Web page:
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‘Curmudgeonly old man’ sues Facebook, Google over ‘woke’ policies


‘Curmudgeonly old man’ sues Facebook, Google over ‘woke’ policies

May 09, 2023 | 4:07 pm ET
By Clark Kauffman
‘Curmudgeonly old man’ sues Facebook, Google over ‘woke’ policies
A self-described “curmudgeonly old man” from Iowa is suing Google, YouTube and Facebook, over their "left-wing, woke censorship." (Photo via Canva)

An Iowan who describes himself as a “curmudgeonly old man” is suing Google, YouTube and Facebook, claiming the internet giants are stifling his right to voice opposition to their “left-wing, woke censorship and suppression of free speech.”

Timothy-Allen Albertson, 67, of Council Bluffs is suing the companies in state court for allegedly violating his First Amendment rights. In his court filings, Albertson says Google and YouTube’s terms of service and community standards are unenforceable and are against public policy, at least as they pertain to what he considers his First Amendment rights.

In his petition, Albertson he says he has “serious legal and political issues” with gay males and transgender people and LGBTQ organizations that he calls “the Ku Klux Trans.” He details his “very personal opposition to the housing of biological male prisoners, particularly those with functioning male genitalia, who identify as women in women’s correctional facilities,” saying the practice will result in the terrorizing of female prisoners.

In court papers, he also claims to be opposed to same-sex marriage for males and supportive of same-sex marriage for women, and he makes note of his own “strong assertions” that President Joe Biden is a pedophile, a claim that lacks any evidence. He calls himself a “person with an acerbic and caustic style and wit,” while acknowledging he has “often been described as a troll” – a term used to describe internet users who try to provoke others or create conflict.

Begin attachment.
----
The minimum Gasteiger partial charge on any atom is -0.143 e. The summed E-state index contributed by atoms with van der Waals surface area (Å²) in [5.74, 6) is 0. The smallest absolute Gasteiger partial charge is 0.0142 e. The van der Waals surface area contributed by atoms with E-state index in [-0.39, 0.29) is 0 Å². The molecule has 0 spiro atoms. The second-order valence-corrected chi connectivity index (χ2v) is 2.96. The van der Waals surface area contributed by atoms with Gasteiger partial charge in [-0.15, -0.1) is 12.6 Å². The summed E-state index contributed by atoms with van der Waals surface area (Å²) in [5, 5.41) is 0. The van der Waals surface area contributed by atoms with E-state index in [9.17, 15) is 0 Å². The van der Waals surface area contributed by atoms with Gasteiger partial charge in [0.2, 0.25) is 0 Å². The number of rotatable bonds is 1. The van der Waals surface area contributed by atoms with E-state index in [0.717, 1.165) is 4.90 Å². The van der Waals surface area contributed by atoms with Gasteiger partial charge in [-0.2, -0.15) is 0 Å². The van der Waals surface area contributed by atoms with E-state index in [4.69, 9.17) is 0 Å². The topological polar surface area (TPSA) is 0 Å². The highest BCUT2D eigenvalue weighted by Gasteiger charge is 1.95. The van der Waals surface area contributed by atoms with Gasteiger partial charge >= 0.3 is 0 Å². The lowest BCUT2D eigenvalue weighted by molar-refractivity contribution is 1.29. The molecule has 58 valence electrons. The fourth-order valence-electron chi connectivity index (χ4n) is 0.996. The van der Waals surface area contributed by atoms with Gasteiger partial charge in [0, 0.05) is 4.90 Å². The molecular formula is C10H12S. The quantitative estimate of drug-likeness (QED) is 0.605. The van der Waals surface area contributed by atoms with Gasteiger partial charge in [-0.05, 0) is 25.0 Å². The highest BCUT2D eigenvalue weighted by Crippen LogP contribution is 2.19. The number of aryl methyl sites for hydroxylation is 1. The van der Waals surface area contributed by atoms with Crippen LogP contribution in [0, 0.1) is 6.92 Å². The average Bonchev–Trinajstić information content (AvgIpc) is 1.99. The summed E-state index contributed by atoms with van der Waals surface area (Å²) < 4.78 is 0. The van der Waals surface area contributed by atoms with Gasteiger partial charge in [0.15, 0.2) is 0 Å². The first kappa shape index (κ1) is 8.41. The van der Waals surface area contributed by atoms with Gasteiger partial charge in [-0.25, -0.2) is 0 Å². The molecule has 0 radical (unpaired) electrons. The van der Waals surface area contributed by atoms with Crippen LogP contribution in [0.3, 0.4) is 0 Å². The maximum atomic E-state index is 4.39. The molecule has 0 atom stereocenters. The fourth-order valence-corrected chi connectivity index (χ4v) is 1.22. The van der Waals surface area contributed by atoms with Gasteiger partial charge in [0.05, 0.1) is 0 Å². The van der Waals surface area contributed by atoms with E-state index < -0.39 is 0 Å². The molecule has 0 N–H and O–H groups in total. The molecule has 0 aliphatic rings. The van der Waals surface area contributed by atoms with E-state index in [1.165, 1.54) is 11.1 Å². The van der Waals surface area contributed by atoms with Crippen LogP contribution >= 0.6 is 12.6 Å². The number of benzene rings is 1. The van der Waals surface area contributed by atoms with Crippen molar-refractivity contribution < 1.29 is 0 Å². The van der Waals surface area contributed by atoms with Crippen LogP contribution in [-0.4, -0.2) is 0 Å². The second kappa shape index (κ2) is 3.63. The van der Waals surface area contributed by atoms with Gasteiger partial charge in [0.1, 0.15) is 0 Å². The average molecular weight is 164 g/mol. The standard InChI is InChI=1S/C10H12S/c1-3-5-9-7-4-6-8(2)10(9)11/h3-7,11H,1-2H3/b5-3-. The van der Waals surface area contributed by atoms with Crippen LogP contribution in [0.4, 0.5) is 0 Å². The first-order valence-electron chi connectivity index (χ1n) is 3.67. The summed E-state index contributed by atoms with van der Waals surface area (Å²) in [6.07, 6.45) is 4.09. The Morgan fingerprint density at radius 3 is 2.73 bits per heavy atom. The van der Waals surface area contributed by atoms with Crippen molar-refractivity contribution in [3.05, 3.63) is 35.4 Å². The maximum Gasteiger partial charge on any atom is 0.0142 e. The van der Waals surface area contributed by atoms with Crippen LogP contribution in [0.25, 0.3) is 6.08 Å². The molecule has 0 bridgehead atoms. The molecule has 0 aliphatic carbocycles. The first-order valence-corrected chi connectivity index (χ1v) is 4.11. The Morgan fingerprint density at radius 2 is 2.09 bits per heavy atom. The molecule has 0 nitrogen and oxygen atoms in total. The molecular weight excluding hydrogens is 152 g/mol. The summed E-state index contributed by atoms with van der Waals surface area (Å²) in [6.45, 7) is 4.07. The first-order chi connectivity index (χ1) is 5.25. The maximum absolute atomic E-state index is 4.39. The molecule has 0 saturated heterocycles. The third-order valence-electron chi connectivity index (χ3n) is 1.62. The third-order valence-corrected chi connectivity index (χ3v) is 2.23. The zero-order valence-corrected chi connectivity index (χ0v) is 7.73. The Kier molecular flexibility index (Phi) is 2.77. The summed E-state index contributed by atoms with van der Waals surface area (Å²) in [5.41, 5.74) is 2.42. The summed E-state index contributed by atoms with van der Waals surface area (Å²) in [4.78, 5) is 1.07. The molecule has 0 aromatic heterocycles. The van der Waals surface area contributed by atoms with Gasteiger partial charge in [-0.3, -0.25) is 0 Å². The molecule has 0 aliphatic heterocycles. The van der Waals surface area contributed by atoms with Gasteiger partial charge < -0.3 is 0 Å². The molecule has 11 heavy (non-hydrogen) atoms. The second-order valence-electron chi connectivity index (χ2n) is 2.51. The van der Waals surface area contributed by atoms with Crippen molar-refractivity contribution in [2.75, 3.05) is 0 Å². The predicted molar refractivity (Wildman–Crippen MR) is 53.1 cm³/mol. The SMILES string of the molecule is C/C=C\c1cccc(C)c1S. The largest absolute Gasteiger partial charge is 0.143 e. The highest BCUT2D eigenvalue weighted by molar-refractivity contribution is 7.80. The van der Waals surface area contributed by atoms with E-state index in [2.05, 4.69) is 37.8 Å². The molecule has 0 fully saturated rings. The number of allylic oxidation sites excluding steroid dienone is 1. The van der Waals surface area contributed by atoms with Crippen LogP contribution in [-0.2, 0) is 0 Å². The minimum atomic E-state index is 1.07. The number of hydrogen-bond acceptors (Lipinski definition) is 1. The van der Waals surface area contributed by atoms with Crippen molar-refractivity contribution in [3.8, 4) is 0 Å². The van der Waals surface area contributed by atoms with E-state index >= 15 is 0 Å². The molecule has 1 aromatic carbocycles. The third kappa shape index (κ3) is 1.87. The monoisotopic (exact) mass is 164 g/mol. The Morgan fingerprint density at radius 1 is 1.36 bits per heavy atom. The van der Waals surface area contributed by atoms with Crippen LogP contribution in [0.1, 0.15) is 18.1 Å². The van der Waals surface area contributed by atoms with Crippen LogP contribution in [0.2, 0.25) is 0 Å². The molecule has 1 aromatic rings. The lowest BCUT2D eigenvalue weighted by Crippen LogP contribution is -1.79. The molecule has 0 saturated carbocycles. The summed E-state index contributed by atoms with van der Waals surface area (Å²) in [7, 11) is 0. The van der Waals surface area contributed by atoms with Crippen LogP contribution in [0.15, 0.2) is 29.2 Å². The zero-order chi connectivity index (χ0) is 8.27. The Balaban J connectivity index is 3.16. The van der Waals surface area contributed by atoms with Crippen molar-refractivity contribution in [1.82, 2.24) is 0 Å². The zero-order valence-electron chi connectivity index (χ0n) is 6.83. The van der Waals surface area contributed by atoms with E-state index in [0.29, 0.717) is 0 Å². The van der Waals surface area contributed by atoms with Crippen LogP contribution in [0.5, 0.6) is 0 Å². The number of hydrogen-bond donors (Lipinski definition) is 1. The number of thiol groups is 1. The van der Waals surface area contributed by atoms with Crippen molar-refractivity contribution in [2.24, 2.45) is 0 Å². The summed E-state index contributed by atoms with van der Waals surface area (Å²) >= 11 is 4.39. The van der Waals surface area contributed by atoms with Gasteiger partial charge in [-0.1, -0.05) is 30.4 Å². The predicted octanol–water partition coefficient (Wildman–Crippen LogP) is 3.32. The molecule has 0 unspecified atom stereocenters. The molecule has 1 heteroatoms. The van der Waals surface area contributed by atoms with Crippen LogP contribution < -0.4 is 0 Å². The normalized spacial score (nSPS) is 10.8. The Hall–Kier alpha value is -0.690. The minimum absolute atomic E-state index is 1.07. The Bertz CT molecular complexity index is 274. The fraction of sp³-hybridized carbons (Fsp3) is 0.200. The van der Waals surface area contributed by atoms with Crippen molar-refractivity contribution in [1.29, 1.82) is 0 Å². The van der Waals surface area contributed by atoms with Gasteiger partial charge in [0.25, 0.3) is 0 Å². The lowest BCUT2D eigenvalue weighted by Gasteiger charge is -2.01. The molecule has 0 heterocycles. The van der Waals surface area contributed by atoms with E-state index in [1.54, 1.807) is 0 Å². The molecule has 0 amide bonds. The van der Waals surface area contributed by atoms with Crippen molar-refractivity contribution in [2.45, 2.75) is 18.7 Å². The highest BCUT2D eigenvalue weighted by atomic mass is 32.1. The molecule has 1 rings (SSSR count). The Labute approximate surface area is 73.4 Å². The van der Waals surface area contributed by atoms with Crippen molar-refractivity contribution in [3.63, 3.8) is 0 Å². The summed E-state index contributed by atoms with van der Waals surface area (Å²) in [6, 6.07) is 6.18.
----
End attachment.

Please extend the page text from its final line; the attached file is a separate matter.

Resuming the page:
“While he takes great pride in that description, plaintiff thinks of himself as a counter-troll,” the lawsuit states.

Albertson takes issue with the “Censorship Industrial Complex” and alleges YouTube has engaged in shadow banning, which is the practice of blocking a user’s content from some areas of the online community in a way that’s not readily apparent to the user. The effect of the shadow banning, Albertson alleges, is that his content is not visible to other YouTube users. The intent of the shadow banning, he argues, is to limit reactions to his comments so that he will become bored and discouraged from continuing to use the platform.

This has led to “humiliation, mortification, great pain and suffering of mind and body and other personal injury,” Albertson claims. In his lawsuit against Google and YouTube, he is seeking general damages of $100,000, plus special damages of $10,000 for medical expenses, plus punitive damages of $300,000.

In a separate lawsuit filed against Facebook, Albertson complains the company has prevented him from using an image of a rainbow flag with a swastika superimposed on it, and blocked him from using a doctored image of Facebook founder Mark Zuckerberg wearing a Nazi uniform.

He also alleges Facebook has removed from his pages some of his written comments and has, usually for a period of 30 days, suspended his ability to post to Facebook.

Albertson told the Iowa Capital Dispatch he has issues with the federal government, in particular with the so-called “deep state” bureaucracies that he claims actually run the government.

In court filings, Albertson noted that he collects financial assistance from the government in the form of Supplemental Security Income for the disabled and aged; Supplemental Nutrition Assistance Program funding for food; the Senior Farmers Market Nutrition Program assistance; Section 42 housing tax credits for low-income people; the Section 8 Housing Choice Voucher Program; Medicaid; the Medicaid Home and Community Based Services waiver program; the Medicare; the Low-Income Home Energy Assistance Program; and the Affordable Connectivity Program.

“That may seem self-serving,” Albertson told the Capital Dispatch. “But I have never had a problem with federal assistance programs.”

Albertson’s assets, which he listed for the court, include $100 worth of books and $700 worth of guns.